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No. 78: Nov-Dec 1991

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Kamikaze Sperm

Sperm is popularly thought to have but a single purpose -- fertilization of the egg. This is not so!

"Nonfertilizing sperm with special morphologies have long been known to exist in invertebrates. Until recently, abnormal sperm in mammals were considered errors in production. Now, however, Baker and Bellis have proposed that mammalian sperm, like some invertebrate sperm are polymorphic and adapted to a variety of nonfertilizing roles in sperm competition, including prevention of passage of sperm inseminated by another male. More specifically, their 'kamikaze' hypothesis proposes that deformed mammalian sperm are adapted to fa cilitate the formation and functioning of copulatory plugs."

The author of the present paper, A. H. Harcourt, thinks that although some 20% of mammalian sperm, on the average, is abnormal (two heard, no heads, two tails, no tails, coiled tails, etc.) such sperm represents only errors on the assembly line. These abnormal sperm have no special purpose, at least in mammals. (Harcourt, A.H.; "Sperm Competition and the Evolution of Nonfertilizing Sperm in Mammals," Evolution, 45:314, 1991.)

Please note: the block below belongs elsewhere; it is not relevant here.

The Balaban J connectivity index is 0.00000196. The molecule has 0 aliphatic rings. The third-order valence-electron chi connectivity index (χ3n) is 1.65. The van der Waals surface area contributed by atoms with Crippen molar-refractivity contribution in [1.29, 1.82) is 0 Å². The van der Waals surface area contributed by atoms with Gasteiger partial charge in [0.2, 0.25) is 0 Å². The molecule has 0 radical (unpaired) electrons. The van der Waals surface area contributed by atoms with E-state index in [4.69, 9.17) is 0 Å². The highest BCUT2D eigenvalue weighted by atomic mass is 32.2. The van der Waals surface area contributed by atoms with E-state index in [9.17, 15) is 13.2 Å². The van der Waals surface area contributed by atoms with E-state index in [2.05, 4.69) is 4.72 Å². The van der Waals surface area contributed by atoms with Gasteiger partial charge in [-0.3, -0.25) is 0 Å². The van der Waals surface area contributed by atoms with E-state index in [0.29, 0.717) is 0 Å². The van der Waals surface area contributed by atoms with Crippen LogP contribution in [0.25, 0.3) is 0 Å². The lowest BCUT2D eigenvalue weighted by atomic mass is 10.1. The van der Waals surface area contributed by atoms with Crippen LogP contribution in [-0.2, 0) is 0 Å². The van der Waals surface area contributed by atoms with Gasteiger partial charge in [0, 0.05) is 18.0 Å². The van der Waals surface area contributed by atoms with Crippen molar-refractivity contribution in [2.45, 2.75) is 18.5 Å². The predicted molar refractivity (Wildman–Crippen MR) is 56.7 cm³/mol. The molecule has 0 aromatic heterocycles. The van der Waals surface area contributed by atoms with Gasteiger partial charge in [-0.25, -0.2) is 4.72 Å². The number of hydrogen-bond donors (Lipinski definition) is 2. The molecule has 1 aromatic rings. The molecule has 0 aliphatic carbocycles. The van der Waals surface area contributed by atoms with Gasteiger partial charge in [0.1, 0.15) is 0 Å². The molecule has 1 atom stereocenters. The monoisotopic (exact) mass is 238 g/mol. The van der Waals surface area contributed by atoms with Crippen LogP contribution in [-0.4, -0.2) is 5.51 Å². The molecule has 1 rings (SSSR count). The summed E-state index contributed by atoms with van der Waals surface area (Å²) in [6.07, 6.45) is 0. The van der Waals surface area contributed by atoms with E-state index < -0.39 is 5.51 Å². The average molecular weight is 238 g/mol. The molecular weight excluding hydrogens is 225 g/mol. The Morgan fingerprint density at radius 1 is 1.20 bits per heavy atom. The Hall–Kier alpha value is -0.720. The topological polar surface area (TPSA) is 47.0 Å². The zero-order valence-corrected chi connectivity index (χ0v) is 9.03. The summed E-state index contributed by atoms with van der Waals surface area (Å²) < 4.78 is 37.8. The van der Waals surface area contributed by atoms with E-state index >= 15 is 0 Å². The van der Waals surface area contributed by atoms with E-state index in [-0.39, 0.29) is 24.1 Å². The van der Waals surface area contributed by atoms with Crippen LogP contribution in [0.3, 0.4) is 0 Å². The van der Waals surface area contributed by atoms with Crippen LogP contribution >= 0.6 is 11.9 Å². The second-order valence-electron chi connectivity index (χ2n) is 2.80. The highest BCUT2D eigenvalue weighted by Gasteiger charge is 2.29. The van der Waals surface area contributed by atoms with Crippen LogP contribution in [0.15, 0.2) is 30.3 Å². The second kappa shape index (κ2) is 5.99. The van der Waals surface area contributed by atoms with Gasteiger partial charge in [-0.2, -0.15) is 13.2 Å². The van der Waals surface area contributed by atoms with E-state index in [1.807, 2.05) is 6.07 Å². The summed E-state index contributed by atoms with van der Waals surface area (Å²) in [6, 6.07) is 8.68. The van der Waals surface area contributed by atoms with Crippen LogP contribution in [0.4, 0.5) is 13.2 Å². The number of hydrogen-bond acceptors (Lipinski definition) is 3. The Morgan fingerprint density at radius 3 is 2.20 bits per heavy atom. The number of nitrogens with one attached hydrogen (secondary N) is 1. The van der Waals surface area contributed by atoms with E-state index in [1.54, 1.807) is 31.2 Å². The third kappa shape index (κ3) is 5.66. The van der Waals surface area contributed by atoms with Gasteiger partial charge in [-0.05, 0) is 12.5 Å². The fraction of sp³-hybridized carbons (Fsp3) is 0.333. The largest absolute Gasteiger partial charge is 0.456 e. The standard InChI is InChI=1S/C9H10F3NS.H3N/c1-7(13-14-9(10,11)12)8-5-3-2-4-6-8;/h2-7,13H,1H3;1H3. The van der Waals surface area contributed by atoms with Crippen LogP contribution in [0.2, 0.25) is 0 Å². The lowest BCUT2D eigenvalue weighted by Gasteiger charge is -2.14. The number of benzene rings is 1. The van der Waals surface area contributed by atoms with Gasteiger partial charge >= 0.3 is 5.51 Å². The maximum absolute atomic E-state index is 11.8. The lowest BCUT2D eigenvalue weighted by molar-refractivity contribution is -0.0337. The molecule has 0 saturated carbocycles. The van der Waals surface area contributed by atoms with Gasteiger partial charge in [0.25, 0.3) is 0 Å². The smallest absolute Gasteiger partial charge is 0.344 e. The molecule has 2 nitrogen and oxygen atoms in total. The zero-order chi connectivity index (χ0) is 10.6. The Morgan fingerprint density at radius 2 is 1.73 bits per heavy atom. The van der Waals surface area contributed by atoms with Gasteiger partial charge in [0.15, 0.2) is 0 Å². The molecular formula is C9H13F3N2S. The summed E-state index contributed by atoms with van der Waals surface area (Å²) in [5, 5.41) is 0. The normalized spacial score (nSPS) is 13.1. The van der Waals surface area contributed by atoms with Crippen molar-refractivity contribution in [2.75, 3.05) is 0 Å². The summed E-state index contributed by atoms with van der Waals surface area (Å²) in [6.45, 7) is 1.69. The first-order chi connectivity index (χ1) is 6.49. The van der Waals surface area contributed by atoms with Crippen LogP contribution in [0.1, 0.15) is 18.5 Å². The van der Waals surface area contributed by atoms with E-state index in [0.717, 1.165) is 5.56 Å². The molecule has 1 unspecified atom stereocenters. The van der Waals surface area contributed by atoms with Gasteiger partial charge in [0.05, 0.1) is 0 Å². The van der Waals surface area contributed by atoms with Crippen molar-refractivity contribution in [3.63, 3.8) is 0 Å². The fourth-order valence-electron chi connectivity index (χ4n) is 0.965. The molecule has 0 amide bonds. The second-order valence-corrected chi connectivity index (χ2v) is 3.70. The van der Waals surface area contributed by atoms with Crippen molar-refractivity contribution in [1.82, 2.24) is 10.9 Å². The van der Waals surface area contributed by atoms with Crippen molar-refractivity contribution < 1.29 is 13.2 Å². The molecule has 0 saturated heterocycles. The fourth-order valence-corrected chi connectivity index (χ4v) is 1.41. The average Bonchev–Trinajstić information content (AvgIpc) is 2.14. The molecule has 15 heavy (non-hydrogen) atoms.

Comment. Even if mammals haven't yet developed kamikaze sperm, some animals have; and one must wonder exactly how multipurpose sperm (and ova, too) evolved. For a copulatory plug to be effective, large numbers of mutant sperm with special plugging properties and knowing just where to go, would have to be generated all at once. That would seem to require a lot of chance mutations all at once! The "perfection" problem once again.

Reference. Kamikaze and other deviant sperms fall into category BMF18 in our catalog: Biological Anomalies: Mammals II. Ordering information here.

From Science Frontiers #78, NOV-DEC 1991. 1991-2000 William R. Corliss

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  • "A sourcebook of unexplained phenomena is therefore a valuable addition to a collection of scientific literature. William R. Corliss has provided this in the past with his source books of scientific anomalies in several subjects, and now he has provided it for astronomy. He has done an excellent job of collecting and editing a large amount of material, taken in part from scientific journals and in part from scientific reporting in the popular or semi-scientific press." -- "The Mysterious Universe: A Handbook of Astronomical Anomalies", reviwed by Thomas Gold, Cornell University, in Icarus, vol.41, 1980

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